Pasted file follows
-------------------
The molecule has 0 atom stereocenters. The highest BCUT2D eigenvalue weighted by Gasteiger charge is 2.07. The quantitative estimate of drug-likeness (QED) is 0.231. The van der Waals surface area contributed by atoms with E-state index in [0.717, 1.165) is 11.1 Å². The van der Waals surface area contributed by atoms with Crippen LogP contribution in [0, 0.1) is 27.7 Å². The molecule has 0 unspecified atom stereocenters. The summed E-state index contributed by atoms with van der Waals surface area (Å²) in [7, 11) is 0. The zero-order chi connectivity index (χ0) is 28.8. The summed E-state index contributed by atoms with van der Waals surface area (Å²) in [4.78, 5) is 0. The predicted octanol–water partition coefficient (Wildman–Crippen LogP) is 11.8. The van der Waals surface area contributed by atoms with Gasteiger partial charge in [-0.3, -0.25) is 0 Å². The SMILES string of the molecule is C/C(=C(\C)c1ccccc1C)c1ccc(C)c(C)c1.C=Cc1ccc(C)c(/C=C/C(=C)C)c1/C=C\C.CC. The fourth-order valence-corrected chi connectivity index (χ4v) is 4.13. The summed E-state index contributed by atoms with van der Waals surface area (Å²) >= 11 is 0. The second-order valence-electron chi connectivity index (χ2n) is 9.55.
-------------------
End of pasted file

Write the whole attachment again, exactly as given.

The molecule has 0 atom stereocenters. The highest BCUT2D eigenvalue weighted by Gasteiger charge is 2.07. The quantitative estimate of drug-likeness (QED) is 0.231. The van der Waals surface area contributed by atoms with E-state index in [0.717, 1.165) is 11.1 Å². The van der Waals surface area contributed by atoms with Crippen LogP contribution in [0, 0.1) is 27.7 Å². The molecule has 0 unspecified atom stereocenters. The summed E-state index contributed by atoms with van der Waals surface area (Å²) in [7, 11) is 0. The zero-order chi connectivity index (χ0) is 28.8. The summed E-state index contributed by atoms with van der Waals surface area (Å²) in [4.78, 5) is 0. The predicted octanol–water partition coefficient (Wildman–Crippen LogP) is 11.8. The van der Waals surface area contributed by atoms with Gasteiger partial charge in [-0.3, -0.25) is 0 Å². The SMILES string of the molecule is C/C(=C(\C)c1ccccc1C)c1ccc(C)c(C)c1.C=Cc1ccc(C)c(/C=C/C(=C)C)c1/C=C\C.CC. The fourth-order valence-corrected chi connectivity index (χ4v) is 4.13. The summed E-state index contributed by atoms with van der Waals surface area (Å²) >= 11 is 0. The second-order valence-electron chi connectivity index (χ2n) is 9.55.